body image · fitness

What is my body type? What does it matter?

CW: talk about body sizes and descriptions and feelings about them.

This weekend, I came across a FB post from a triathlete who posted a picture of herself, asking the group how they would describe her body type. The company that sponsors her team had asked her (with good intentions, she said), as a way to get her input. She describes herself as a person who’s struggled with weight and is a back of the pack rider for her team.

Among the 110+ (and counting) comments she got were:

  • Strong (hands-down winner among commenters)
  • Healthy and active
  • Athena (triathlete category, minimum weight requirement of 165 lbs/75kg)
  • Perfect!
  • Strong AF!
  • Beautiful
  • Adult woman size
  • Fit and Fabulous
  • Bad Ass Lady
  • Sturdy
  • Solid

There were also some suggestions that felt size-conscious or even a bit size-embarrassed (my term); feel free to scroll past these if you like:

  • Curvy athletic
  • Voluptuous
  • Rubenesque
  • Hourglass figure with extra hours
  • Athletic fit plus (but clarified to be plus healthy, real, etc.)

What do I mean by size-embarrassed? When I hear words like “curvy” and “voluptuous” and “Rubenesque” (outside of 17th-century art history), I always feel like the message is something like “this woman’s body is outside the ideal or norm for the context, and I’m trying to defer to that norm but also say something positive while at the same time acknowledging the tension with a joke”.

All of the commenters were trying to support the original poster and were very attentive to being body-positive and admiring of the poster’s athletic achievements, which are considerable. And yet.

Their respectful discussion reminded me of how hard it can be to talk descriptively about bodies. It also made me think about when and why we feel we need to talk descriptively about bodies. Yes, when we shop for clothing, there are some styles that favor different dimensions and ratios of hips and thighs and waists and breasts and legs, etc. And when we do physical activity, it’s important to note and attend to the variations among bodies that dictate modifications in training, gear, apparel, etc. And finally, at more intensely competitive levels of some activities and sports, detailed facts about the athletes’ bodies become more salient to performance.

Samantha has written about names and labels: Fat or big: What’s in a name?

She’s also written about names for bodies here: I’m fat but not super-fat: on labels, power and identity

Reading Sam’s posts, I’m feeling a little better about the fact that, 3 years after her most recent post, I don’t have a clear position about how to talk about bodies, bigger bodies, my body, your body. I know I don’t like the notion of body types, but am not sure what to do when I feel the need to describe myself or someone else. As Sam said, “it’s complicated”.

To be continued. but for now: do you use body-type language? When do you use it? How do you feel about it? I’d love to hear from you.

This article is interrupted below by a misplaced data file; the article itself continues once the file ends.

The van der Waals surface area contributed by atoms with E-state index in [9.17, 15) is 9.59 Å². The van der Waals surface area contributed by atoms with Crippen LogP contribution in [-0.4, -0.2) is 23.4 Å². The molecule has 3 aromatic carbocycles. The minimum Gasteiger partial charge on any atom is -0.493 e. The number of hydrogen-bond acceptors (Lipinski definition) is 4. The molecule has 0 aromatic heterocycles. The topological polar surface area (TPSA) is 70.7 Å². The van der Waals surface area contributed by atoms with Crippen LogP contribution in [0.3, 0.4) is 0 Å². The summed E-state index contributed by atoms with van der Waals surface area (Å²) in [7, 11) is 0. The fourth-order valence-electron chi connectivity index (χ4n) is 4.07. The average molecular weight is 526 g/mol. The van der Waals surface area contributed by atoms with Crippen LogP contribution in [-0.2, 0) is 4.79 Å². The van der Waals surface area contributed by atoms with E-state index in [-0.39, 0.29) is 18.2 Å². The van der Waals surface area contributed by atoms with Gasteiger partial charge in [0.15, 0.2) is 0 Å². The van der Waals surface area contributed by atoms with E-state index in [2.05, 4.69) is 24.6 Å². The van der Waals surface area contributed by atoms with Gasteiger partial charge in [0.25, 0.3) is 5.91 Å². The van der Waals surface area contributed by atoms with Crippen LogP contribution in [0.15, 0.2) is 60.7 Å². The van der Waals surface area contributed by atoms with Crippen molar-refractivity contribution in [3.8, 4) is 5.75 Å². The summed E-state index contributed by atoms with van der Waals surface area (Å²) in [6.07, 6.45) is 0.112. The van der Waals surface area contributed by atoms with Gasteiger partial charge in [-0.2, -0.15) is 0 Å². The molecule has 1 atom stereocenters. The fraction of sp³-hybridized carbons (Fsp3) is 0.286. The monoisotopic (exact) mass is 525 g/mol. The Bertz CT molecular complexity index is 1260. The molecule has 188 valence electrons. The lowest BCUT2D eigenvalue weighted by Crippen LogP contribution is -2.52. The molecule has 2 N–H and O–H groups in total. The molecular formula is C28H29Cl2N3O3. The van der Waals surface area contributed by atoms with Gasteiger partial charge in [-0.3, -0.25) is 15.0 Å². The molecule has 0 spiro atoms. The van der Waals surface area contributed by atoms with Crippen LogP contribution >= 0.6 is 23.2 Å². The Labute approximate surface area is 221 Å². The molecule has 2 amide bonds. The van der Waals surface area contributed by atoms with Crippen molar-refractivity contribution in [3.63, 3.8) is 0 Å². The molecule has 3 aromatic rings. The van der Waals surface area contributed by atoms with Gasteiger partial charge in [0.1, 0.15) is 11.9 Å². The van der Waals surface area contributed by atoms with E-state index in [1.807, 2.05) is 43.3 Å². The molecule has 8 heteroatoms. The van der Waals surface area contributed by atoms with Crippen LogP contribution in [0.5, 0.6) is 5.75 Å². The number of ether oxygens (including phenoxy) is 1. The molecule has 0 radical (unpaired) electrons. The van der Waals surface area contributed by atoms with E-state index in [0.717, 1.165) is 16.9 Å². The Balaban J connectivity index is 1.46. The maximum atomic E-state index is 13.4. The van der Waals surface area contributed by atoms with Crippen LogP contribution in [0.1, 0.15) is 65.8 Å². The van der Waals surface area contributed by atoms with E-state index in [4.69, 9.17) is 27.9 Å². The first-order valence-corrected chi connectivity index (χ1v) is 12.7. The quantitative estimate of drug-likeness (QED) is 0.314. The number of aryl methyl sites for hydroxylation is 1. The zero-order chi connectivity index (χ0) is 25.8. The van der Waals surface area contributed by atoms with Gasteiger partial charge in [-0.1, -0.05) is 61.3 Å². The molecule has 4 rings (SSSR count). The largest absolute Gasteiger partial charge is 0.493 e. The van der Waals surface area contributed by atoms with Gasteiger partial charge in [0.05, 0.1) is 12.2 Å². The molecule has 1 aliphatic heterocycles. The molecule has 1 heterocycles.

5 thoughts on “What is my body type? What does it matter?

  1. Sometimes I think of the exercise as if I were writing a book in which I figure as a character. How would I describe my body? But of course it’s not just description. These terms have judgement built in. The point that still troubles me is how many words we have for men’s bodies like mine that are positive–big, strong, burly, brawny–and how they don’t seem to work as descriptors of women’s bodies. I don’t like curvy and plus sized. I want “fat” to be a neutral term and sometimes I use it for political reasons but it doesn’t feel right either.

    1. Or if I were writing an image description that goes under a photo on the blog. How do I describe my body? Like you, I’m still not sure.

  2. When describing myself, I usually default to using measurements rather than descriptions, maybe because it feels less judgey? It’s mathematical, not a category. My hips are 14 inches wider in circumfirence than my waist. Based on pants fashions, I believe that is outside the norm, but I have not see a graph comparing such things, so I can’t confirm it! 🙂 Which brings up another annoyance–why do we “name” women’s clothing styles based on body types rather than just provide measurements, like they do for men? I would LOVE to buy pants with a waist, hip, and inseam measurement, rather than looking for a “Marilyn” or a “Lindsey” or whatever. It’s so reductive of the diversity of our bodies.

  3. In my past, when brave enough to try some dating sites, I always click ‘athletic’ when the option bar for describing your shape comes up. The site always got points from me for asking ‘type’ instead of weight.

    Based on my BMI, yep, I’m overweight, but I’m neither curvy, or an ‘apple’ or a ”pear’ ( that’s some crazy shit descriptor there).
    I have defined leg muscles, carry some extra in my waist, and broad shoulders from years of gymnastics.
    I only speak descriptively about my body when I don’t want to waste time looking for , let’s say, a new outfit, something for a friends upcoming wedding. I’ll tell the sales woman, ” looser fit in the shoulders, , no dart seems in the front of the dress – it’s not flattering on me” etc

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